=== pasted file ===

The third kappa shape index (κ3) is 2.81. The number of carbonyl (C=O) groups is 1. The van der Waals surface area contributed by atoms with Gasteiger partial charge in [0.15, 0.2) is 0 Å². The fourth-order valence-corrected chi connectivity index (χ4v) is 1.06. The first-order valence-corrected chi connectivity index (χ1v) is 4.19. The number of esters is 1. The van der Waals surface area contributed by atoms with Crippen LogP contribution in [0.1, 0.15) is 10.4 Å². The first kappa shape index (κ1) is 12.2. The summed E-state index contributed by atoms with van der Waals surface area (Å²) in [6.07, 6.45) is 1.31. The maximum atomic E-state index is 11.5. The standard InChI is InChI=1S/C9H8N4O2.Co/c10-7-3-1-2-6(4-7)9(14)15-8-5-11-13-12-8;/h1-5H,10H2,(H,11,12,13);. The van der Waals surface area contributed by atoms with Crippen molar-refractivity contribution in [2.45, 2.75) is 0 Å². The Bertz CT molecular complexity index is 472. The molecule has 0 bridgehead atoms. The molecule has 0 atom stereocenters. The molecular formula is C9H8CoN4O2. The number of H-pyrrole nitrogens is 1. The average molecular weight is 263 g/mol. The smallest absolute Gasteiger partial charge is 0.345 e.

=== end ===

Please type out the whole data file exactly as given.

The third kappa shape index (κ3) is 2.81. The number of carbonyl (C=O) groups is 1. The van der Waals surface area contributed by atoms with Gasteiger partial charge in [0.15, 0.2) is 0 Å². The fourth-order valence-corrected chi connectivity index (χ4v) is 1.06. The first-order valence-corrected chi connectivity index (χ1v) is 4.19. The number of esters is 1. The van der Waals surface area contributed by atoms with Crippen LogP contribution in [0.1, 0.15) is 10.4 Å². The first kappa shape index (κ1) is 12.2. The summed E-state index contributed by atoms with van der Waals surface area (Å²) in [6.07, 6.45) is 1.31. The maximum atomic E-state index is 11.5. The standard InChI is InChI=1S/C9H8N4O2.Co/c10-7-3-1-2-6(4-7)9(14)15-8-5-11-13-12-8;/h1-5H,10H2,(H,11,12,13);. The van der Waals surface area contributed by atoms with Crippen molar-refractivity contribution in [2.45, 2.75) is 0 Å². The Bertz CT molecular complexity index is 472. The molecule has 0 bridgehead atoms. The molecule has 0 atom stereocenters. The molecular formula is C9H8CoN4O2. The number of H-pyrrole nitrogens is 1. The average molecular weight is 263 g/mol. The smallest absolute Gasteiger partial charge is 0.345 e.